John Blofeld Meets Dorje Rinpoche

“I sucked in my breath…surely he could not be dealing with the subject of my very first question, allowing it to be such, at a time when I had given no hint as to what it would be?”


John Blofeld (1913 – 1987)

The Wheel of Life

pp. 40-48


John Blofeld

Journal of The Siam Society, Volume 75 (1987)

Among the rarities from whom the Siam Society has benefitted over the years is an
English Chinese Buddhist of the Vajarayana school whose passing at the age of 74
on 17 June 1987 is the occasion for this memorial.

John Calthorpe Blofeld also known by his Chinese name, P’u Lutao, was born in
England on 2 April 1913. Responding to his calling, he left Cambridge University in
1933 before finishing to begin a total immersion in Chinese ways interrupted when
the Second World War broke out in 1939. He then joined the British Army with the
rank of captain but at the time there were so few Englishmen who knew Mandarin
he was moved from the War Office to the diplomatic service to serve as Cultural
Attache in Chungking from 1942 to 1945. He returned to Cambridge University in
1945-6 to obtain his degree and immediately afterwards returned to China until the
victory of the Communists in 1949 led him to leave for Hongkong where he taught at
a high school until 1951.

Mr. Blofeld was then persuaded to seek the more congenial Buddhist atmosphere of
Thailand and he settled here in 1951. In Thailand, he taught English language and
literature at Chulalongkorn University from 1951 to 1961, was Chief of Editorial
Services with ECAFE, now ESCAP,from 1961 to 1974 and for the next five years
again taught English at Kasetsart and Chulalongkorn Universities. Then free of the
need to make a living, Mr. Blofeld devoted himself entirely to his Chinese studies, to
lecturing in the United States and Canada and giving seminars on Taoism and
Buddhism and to writing. Shortly before his death he completed his autobiography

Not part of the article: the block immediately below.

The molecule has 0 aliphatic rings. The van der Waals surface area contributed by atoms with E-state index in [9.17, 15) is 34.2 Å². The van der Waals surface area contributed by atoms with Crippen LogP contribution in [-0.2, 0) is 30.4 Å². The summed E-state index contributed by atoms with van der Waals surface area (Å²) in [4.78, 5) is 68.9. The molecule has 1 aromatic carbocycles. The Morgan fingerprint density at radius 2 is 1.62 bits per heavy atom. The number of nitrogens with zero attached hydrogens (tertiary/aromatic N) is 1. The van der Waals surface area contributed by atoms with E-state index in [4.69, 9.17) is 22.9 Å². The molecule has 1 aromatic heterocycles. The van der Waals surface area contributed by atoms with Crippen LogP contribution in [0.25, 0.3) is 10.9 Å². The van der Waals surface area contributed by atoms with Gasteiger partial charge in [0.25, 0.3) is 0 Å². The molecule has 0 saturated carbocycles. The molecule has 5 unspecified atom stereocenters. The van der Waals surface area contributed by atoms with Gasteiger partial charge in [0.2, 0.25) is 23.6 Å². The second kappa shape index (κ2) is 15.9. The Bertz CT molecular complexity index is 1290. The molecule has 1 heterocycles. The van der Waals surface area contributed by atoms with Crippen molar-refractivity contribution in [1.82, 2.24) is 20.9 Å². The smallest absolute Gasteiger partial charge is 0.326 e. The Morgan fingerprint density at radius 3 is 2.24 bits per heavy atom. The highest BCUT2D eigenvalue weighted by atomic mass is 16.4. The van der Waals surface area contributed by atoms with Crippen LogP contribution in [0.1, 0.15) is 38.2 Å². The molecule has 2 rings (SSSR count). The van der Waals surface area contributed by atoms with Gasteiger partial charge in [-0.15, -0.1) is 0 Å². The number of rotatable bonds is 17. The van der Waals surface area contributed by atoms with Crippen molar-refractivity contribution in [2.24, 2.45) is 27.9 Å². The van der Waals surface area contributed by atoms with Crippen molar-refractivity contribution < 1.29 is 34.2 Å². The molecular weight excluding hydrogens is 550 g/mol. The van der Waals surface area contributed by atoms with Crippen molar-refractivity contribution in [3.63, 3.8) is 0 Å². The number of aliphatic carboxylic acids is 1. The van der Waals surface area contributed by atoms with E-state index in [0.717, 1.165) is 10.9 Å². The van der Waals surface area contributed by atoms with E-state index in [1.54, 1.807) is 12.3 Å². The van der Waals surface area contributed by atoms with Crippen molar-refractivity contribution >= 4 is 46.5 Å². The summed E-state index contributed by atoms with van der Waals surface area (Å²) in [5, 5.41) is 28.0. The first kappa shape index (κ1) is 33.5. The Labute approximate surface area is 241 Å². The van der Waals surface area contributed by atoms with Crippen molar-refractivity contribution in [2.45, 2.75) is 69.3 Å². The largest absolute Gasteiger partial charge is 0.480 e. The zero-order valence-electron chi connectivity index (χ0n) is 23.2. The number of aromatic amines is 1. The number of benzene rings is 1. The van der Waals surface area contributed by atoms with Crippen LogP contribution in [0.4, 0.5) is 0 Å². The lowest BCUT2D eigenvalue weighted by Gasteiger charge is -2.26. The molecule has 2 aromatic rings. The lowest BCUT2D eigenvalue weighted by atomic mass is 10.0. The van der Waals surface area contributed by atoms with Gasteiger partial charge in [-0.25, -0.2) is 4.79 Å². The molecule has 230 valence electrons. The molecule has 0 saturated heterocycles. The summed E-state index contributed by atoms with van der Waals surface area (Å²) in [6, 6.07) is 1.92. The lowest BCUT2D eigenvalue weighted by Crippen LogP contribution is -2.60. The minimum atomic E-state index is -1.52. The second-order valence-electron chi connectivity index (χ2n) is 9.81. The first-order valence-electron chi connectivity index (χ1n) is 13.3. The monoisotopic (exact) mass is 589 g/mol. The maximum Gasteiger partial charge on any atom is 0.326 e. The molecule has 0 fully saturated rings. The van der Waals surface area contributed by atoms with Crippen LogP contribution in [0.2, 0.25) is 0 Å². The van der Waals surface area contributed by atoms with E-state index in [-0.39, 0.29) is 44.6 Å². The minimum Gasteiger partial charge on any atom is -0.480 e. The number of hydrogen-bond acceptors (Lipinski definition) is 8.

in Chinese now being published in Hongkong and was, until almost the last day ,
working in Chinese on a collection of old tales recalled from his early days in China.
The Siam Society had the privilege of the membership of Mr. Blofeld in December
1978. Even before joining he had led the Society on a tour of Chinese temples in
Bangkok followed by a Chinese lunch reflecting two of his many Chinese interests:
religion and food, and had lectured on 8 November 1977 on TAOISM, THE
WISDOM OF INACTIVITY. Subsequently, from time to time , he led the Society
on tours of Chinese temples in the provinces and in Bangkok.

Mr. Blofeld’s achievements, spiritual and cultural, are reflected in the many books
he has written, most of them while he was in Thailand. The major works are listed
below. In the second edition of his spiritual autobiography THE WHEEL OF LIFE
written when he was 59 he summarized as follows the great experiences of his life
which in their content and the felicitous manner of their expression give an insight
into the warmth of character and sincerity of this extraordinary person :

My friendship with Tahai and all that emerged from it, including
my first initiation at the hands of the Lama we used to call in
Chinese Dorje Joonjay;
My holiday on Mount Wu T’ai with its fantastic peaks and flower
carpeted plateau where stood a whole galaxy of temples and
monasteries inhabited by colourful throngs of recluses belonging
to an age gone by;

The months of ardent meditation spent in the palatial halls of
Hua T’ing Ssu which, standing amidst the forests of the Western
Hills, looked out across the lake to the mediaeval walls and
towers of the city of Kunming;

The ceremony in the gloomy Temple of the War God during